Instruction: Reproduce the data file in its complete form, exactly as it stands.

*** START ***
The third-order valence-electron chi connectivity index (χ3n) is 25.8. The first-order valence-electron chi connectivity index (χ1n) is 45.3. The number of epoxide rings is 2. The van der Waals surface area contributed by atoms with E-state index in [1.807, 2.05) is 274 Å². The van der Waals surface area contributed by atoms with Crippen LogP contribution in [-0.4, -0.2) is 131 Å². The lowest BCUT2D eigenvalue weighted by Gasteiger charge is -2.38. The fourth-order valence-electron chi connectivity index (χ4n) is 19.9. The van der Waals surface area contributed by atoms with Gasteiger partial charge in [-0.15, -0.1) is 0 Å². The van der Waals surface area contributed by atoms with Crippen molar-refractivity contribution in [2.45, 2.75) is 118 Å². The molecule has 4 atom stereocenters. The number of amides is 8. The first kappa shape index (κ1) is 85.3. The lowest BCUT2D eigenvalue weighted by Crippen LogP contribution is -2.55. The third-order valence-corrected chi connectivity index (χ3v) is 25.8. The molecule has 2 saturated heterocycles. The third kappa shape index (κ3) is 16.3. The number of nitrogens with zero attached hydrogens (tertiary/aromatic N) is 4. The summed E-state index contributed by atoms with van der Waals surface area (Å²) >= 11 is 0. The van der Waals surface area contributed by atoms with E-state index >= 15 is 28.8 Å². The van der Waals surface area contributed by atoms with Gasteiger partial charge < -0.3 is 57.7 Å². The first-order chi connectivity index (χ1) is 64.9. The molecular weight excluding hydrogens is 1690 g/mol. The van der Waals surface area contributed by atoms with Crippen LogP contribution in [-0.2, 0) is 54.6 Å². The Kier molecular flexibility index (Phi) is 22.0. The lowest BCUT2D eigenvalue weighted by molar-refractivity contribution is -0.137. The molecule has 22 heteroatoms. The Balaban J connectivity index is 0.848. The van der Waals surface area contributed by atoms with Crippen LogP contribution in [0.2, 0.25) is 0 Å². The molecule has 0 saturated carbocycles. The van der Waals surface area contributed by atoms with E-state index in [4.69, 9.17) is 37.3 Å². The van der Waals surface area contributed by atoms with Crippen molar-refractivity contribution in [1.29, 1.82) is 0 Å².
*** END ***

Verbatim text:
The third-order valence-electron chi connectivity index (χ3n) is 25.8. The first-order valence-electron chi connectivity index (χ1n) is 45.3. The number of epoxide rings is 2. The van der Waals surface area contributed by atoms with E-state index in [1.807, 2.05) is 274 Å². The van der Waals surface area contributed by atoms with Crippen LogP contribution in [-0.4, -0.2) is 131 Å². The lowest BCUT2D eigenvalue weighted by Gasteiger charge is -2.38. The fourth-order valence-electron chi connectivity index (χ4n) is 19.9. The van der Waals surface area contributed by atoms with Gasteiger partial charge in [-0.15, -0.1) is 0 Å². The van der Waals surface area contributed by atoms with Crippen molar-refractivity contribution in [2.45, 2.75) is 118 Å². The molecule has 4 atom stereocenters. The number of amides is 8. The first kappa shape index (κ1) is 85.3. The lowest BCUT2D eigenvalue weighted by Crippen LogP contribution is -2.55. The third-order valence-corrected chi connectivity index (χ3v) is 25.8. The molecule has 2 saturated heterocycles. The third kappa shape index (κ3) is 16.3. The number of nitrogens with zero attached hydrogens (tertiary/aromatic N) is 4. The summed E-state index contributed by atoms with van der Waals surface area (Å²) >= 11 is 0. The van der Waals surface area contributed by atoms with E-state index >= 15 is 28.8 Å². The van der Waals surface area contributed by atoms with Gasteiger partial charge < -0.3 is 57.7 Å². The first-order chi connectivity index (χ1) is 64.9. The molecular weight excluding hydrogens is 1690 g/mol. The van der Waals surface area contributed by atoms with Crippen LogP contribution in [-0.2, 0) is 54.6 Å². The Kier molecular flexibility index (Phi) is 22.0. The lowest BCUT2D eigenvalue weighted by molar-refractivity contribution is -0.137. The molecule has 22 heteroatoms. The Balaban J connectivity index is 0.848. The van der Waals surface area contributed by atoms with Crippen LogP contribution in [0.2, 0.25) is 0 Å². The molecule has 0 saturated carbocycles. The van der Waals surface area contributed by atoms with E-state index in [4.69, 9.17) is 37.3 Å². The van der Waals surface area contributed by atoms with Crippen molar-refractivity contribution in [1.29, 1.82) is 0 Å².